Lastly, both Clearwell and The Posse List predicted in their 2010 E-Discovery Predictions that project management would become increasingly important to ensure that e-discovery processes are “repeatable, measurable, and defensible.”

A Beginning and an End

The Project Management Institute defines project management as “the application of knowledge, skill, tools, and techniques to project activities to meet project requirements.”

That’s quite a mouthful, but the definition finds its fruition in the ability to break down large, complex projects into manageable tasks.

A chief characteristic of a project is that it has a definite beginning and end. Consider that in contrast to a “process” which has no end, and describes a set of tasks that can be consistently reproduced to achieve the same product or service.

One could argue that project management in litigation is better described as “process management” since most matters rarely have a definable beginning and end (due to appeals and other procedural activities).

It’s difficult to define a specific beginning and end to a litigation matter, which seems to undermine the entire applicability of a project management schema to the tasks involved with e-discovery. But the nitty-gritty of e-discovery is actually a series of established tasks and chores that have start and finish times, although the tasks regularly need to be repeated. Once a task is completed, that doesn’t mean that it won’t be necessary to redo the work based on new information gathered or data that is reviewed.

E-discovery is, after all, completely dependent on the larger litigation matter. We don’t engage in e-discovery for the sake of e-discovery. E-discovery exists only to support litigation goals. If the goals of the litigation matter change, then the e-discovery tasks must be modified to support that goal, which means some tasks may never seem complete.

Another major characteristic of traditional project management is a “deliverable” at the completion of the project — a tangible indication that the project is “done.” But what does “done” look like in a litigation matter? Is it when you win the case? What about the appeals process? What does “done” look like in an e-discovery project?

If you can’t define an end to the project, it’s impossible to say that it’s “done.” The major hurdle for e-discovery is that even when a task is “done,” there is a good chance that it may need to be repeated or iterated with different parameters. In that case, each iteration of a task has a definable “done” with the caveat that it may need to be redone.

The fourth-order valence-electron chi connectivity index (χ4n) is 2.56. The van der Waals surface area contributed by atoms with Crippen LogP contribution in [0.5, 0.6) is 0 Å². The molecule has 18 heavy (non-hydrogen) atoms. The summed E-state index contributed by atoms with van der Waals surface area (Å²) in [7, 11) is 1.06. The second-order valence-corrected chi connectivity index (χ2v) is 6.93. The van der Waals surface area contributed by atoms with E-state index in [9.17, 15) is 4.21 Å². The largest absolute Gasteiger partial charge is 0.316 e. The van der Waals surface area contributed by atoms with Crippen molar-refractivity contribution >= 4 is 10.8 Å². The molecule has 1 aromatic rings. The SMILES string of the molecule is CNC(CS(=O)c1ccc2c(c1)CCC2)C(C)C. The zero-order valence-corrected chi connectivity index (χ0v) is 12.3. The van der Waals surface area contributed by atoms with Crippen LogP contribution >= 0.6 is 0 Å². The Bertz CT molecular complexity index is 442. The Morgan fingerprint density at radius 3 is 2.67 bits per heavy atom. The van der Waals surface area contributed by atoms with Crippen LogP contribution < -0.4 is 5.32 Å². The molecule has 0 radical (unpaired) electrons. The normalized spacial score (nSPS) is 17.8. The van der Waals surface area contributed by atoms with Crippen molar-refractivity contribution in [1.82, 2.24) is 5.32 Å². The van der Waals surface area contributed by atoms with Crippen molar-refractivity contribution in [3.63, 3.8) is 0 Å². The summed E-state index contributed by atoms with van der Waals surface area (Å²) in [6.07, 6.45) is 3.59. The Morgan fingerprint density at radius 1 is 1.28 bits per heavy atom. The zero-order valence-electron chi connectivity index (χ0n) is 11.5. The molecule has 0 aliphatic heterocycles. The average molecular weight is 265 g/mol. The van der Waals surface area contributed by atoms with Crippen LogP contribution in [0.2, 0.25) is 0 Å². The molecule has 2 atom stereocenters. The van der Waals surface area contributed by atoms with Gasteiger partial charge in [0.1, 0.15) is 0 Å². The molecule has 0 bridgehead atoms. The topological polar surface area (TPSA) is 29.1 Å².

For example, the goal of data collection is to verifiably collect every single relevant file to review. Once every file is collected, the task should be “done.” But collection is usually an iterative process as the strategic goals of the case change, and additional requests come in from opposing counsel.

When I asked Steven Levy, he commented that defining “done” is a major step in effectively managing any project. “If ‘done’ is ‘let’s churn through every single document to give it the most detailed review possible,’ then project management is really housekeeping — setting dates, identifying resources, making sure documents and reviewers and systems are available when needed in requisite quantity.”


Indeed, project management can be housekeeping. And as every good housekeeper knows, jobs or projects have three main constraints that demand constant attention: time, cost and scope. The constraints are usually visualized in a triangle. When applied to e-discovery, these constraints translate to client requirements: fast, cheap and good.

The problem is, you can never have all three at the same time — you only get to pick two. You can have the job done well and fast, but it’s going to cost you. You can have the job done quickly and cheaply, but it may not be as accurate or detailed as you require. It all depends on how the lawyers adhere to client requirements and apply a legal strategy to accomplish client goals.

When it comes down to adhering to two of the three project constraints, you will need to consider your client and litigation goals and all project criteria, including resources. So be sure you have an experienced housekeeper or project manager at the helm and that he or she has the right tools to manage the e-discovery process.